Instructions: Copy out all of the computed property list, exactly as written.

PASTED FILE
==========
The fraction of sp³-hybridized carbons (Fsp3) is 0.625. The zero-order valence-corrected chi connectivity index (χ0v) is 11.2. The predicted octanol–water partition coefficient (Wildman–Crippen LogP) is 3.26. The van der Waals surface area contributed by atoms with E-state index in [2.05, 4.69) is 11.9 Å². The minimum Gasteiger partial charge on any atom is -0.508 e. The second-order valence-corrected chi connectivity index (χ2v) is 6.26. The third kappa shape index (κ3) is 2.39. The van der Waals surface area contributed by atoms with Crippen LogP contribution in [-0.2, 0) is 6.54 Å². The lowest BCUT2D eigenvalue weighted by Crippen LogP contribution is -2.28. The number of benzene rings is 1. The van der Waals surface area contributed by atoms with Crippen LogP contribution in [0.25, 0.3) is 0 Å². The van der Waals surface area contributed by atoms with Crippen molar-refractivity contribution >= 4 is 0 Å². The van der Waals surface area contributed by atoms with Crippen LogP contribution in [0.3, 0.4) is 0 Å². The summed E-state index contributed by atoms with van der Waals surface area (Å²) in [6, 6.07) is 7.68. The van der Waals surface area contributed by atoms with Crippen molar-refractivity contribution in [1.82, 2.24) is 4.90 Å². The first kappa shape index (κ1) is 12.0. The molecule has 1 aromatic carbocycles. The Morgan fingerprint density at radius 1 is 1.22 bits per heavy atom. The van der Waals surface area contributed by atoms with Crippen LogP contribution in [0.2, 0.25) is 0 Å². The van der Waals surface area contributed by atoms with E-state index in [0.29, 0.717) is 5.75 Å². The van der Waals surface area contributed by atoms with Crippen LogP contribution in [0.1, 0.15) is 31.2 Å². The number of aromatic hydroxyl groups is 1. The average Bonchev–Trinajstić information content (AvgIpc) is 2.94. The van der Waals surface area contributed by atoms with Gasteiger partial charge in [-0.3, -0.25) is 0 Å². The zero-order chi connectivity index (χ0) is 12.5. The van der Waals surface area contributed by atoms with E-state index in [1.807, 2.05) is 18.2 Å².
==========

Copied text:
The fraction of sp³-hybridized carbons (Fsp3) is 0.625. The zero-order valence-corrected chi connectivity index (χ0v) is 11.2. The predicted octanol–water partition coefficient (Wildman–Crippen LogP) is 3.26. The van der Waals surface area contributed by atoms with E-state index in [2.05, 4.69) is 11.9 Å². The minimum Gasteiger partial charge on any atom is -0.508 e. The second-order valence-corrected chi connectivity index (χ2v) is 6.26. The third kappa shape index (κ3) is 2.39. The van der Waals surface area contributed by atoms with Crippen LogP contribution in [-0.2, 0) is 6.54 Å². The lowest BCUT2D eigenvalue weighted by Crippen LogP contribution is -2.28. The number of benzene rings is 1. The van der Waals surface area contributed by atoms with Crippen LogP contribution in [0.25, 0.3) is 0 Å². The van der Waals surface area contributed by atoms with Crippen molar-refractivity contribution >= 4 is 0 Å². The van der Waals surface area contributed by atoms with Crippen LogP contribution in [0.3, 0.4) is 0 Å². The summed E-state index contributed by atoms with van der Waals surface area (Å²) in [6, 6.07) is 7.68. The van der Waals surface area contributed by atoms with Crippen molar-refractivity contribution in [1.82, 2.24) is 4.90 Å². The first kappa shape index (κ1) is 12.0. The molecule has 1 aromatic carbocycles. The Morgan fingerprint density at radius 1 is 1.22 bits per heavy atom. The van der Waals surface area contributed by atoms with Crippen LogP contribution in [0.2, 0.25) is 0 Å². The van der Waals surface area contributed by atoms with E-state index in [0.29, 0.717) is 5.75 Å². The van der Waals surface area contributed by atoms with Crippen LogP contribution in [0.1, 0.15) is 31.2 Å². The number of aromatic hydroxyl groups is 1. The average Bonchev–Trinajstić information content (AvgIpc) is 2.94. The van der Waals surface area contributed by atoms with Gasteiger partial charge in [-0.3, -0.25) is 0 Å². The zero-order chi connectivity index (χ0) is 12.5. The van der Waals surface area contributed by atoms with E-state index in [1.807, 2.05) is 18.2 Å².